At a glance at most of the cases pertaining to this issue, the Revenue has resorted to proving the existence of international transactions on the basis of the Bright Line Test, and most of the revenue’s judgements also fail to highlight or prove the same, otherwise except for the unique cases in which the Assessee Domestic Associated Entity and the Foreign Associated Entity had a written agreement between the two of them. This issue is purely because of the lack of any regulatory or statutory provisions within the Income Tax Act, and this was also brought to attention by the court in Maruti Suzuki(2011). In the absence of Statutory provisions and the inability to apply the Bright Line Test because of the precedent in Sony Ericsson, it becomes impossible for the revenue in such cases, especially in the absence of a written or express agreement between the Domestic and Foreign Associated Entities, where it is forced to assess the Domestic Entity’s subjective intentions however this method was also rejected in Maruti Suzuki(2011).

While the decision in Sony Ericsson has left the Revenue and Courts baffled with regards to the method, they should use to ascertain international transactions in matters pertaining to AMP expenses, hopefully, this will finally come to a conclusion since it is currently being heard by the Country’s Apex Court. It is of the utmost importance for the Apex Court to elaborate upon the method and procedure that must be followed by the revenue in determining cases pertaining AMP expenses and issue guidelines for the same.

The origin of this dispute can be traced back to the United States Tax Court in the case of United States v. DHL Corporation, after the introduction of the US Regulations of 1968 which introduced an important concept pertaining to “Developer Assister Rules” as per which the entity which has incurred the AMP Expenses (Developer) would be treated as the economic owner of the brand which is being marketed even though it might not be its legal owner, and the legal owner of the Brand i.e., the Assister need not pay any compensation for the use of the brand by the developer. These regulations were grounded on the notion of equitable ownership of a brand on the basis of the fiscal expenditure and the risk incurred by them, and the legal ownership of the brand has not to be taken as one of the criteria for ascertaining who would be considered as the developer of the Brand or the intangible property in question.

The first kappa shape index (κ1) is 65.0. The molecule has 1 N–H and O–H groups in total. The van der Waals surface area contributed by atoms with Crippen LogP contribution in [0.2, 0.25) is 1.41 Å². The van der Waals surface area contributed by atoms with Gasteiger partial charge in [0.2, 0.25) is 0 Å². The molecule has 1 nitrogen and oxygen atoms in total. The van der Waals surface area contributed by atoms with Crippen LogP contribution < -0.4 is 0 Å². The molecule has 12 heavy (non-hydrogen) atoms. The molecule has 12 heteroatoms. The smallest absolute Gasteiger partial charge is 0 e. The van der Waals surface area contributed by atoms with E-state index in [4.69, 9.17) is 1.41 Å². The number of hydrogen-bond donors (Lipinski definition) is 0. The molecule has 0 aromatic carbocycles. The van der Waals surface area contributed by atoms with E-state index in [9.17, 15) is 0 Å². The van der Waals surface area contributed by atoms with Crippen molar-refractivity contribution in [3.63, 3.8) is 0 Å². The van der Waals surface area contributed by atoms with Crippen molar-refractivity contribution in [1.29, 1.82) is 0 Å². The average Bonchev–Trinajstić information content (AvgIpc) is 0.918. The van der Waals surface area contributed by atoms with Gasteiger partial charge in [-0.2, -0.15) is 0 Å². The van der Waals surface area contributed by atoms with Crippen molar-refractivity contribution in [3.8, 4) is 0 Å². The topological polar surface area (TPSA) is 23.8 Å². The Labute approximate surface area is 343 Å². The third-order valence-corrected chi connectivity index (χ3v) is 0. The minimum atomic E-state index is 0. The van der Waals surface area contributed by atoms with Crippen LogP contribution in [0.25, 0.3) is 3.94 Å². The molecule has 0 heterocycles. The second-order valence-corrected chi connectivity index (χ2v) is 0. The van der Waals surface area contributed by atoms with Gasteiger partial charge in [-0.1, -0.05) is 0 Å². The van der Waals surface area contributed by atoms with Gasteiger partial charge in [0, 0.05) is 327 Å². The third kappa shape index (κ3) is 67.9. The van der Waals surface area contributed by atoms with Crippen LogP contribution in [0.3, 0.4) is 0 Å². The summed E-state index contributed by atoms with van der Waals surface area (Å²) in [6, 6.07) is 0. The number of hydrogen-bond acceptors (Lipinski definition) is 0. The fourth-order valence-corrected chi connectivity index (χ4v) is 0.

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Legally Speaking




The Supreme Court in the case Gurmel Singh vs Branch Manager, National Insurance Co. Ltd observed that due to circumstances which is beyond the insured control and which the insured is not in a position to produce while settling the claims, the insurance company need not be too technical and ask for documents.

While settling the claim, it is found that the insurance companies are refusing the claim on flimsy grounds and/ or technical grounds further which the insured is not in a position to produce due to circumstances beyond his control, While settling the claims, the insurance company should not be too technical and ask for the document As the insurance company ought not to have become too technical and ought not to have refused to settle the claim on non­ submission of the duplicate certified copy of certificate of registration as due to the circumstances beyond his control, the appellant could not produce on payment of huge sum by way of premium and the Truck was stolen, once there was a valid insurance. As the appellant was asked to produce the documents which are beyond the control of the appellant to produce and furnish those documents.

An amount of Rs. 12 lakhs along with interest @ 7 per cent from the date of submitting the claim, the appellant is entitled to the insurance and to pay the litigation cost of Rs. 25,000 to the appellant, the court held while allowing the appeal.

the insurance company has become too technical while settling the claim and the insurance company has acted arbitrarily, observed by the court in this case.

As when an appellant produced the registration particulars which has been provided by the RTO and further the appellant had produced the photocopy of certificate of registration and was just being solely on the ground that the original certificate of registration i.e., which has been stolen is not produced and the non-settlement of claim can be said to be deficiency in service. Therefore, the Insurance companies are refusing the claim on flimsy grounds and/or technical grounds, the facts and circumstances of the case. Furthermore, the appellant had tried his best to get the duplicate certified copy of certificate of registration of the Truck. the insurance company must have received the copy of the certificate of registration, even at the time of taking the insurance policy and getting the insurance.

the appellant has not produced either the original certificate of registration or even the duplicate certified copy of certificate of registration issued by the RTO, mainly on the ground the insurance company has not been settled in an appeal before the Apex Court. The bench further noted that the photocopy 5 of certificate of registration and other registration particulars as provided by the RTO, was being produced by the appellant.

The bench comprising of Justice MR Shah and the justice BV Nagarathna observed and contended that, in many cases, it is found that the insurance companies are refusing the claim on flimsy grounds and/or technical grounds.

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Supreme Court seeks response of Union and states on plea for guidelines to prevent sexual harassment of students in schools



The Supreme Court in the case Nakkheeran Gopal v UOI & Or’s observed that any kind of harassment including the sexual harassment being carried out at educational institutions The Court while allowing the writ petition issued a notice seeking protection of children.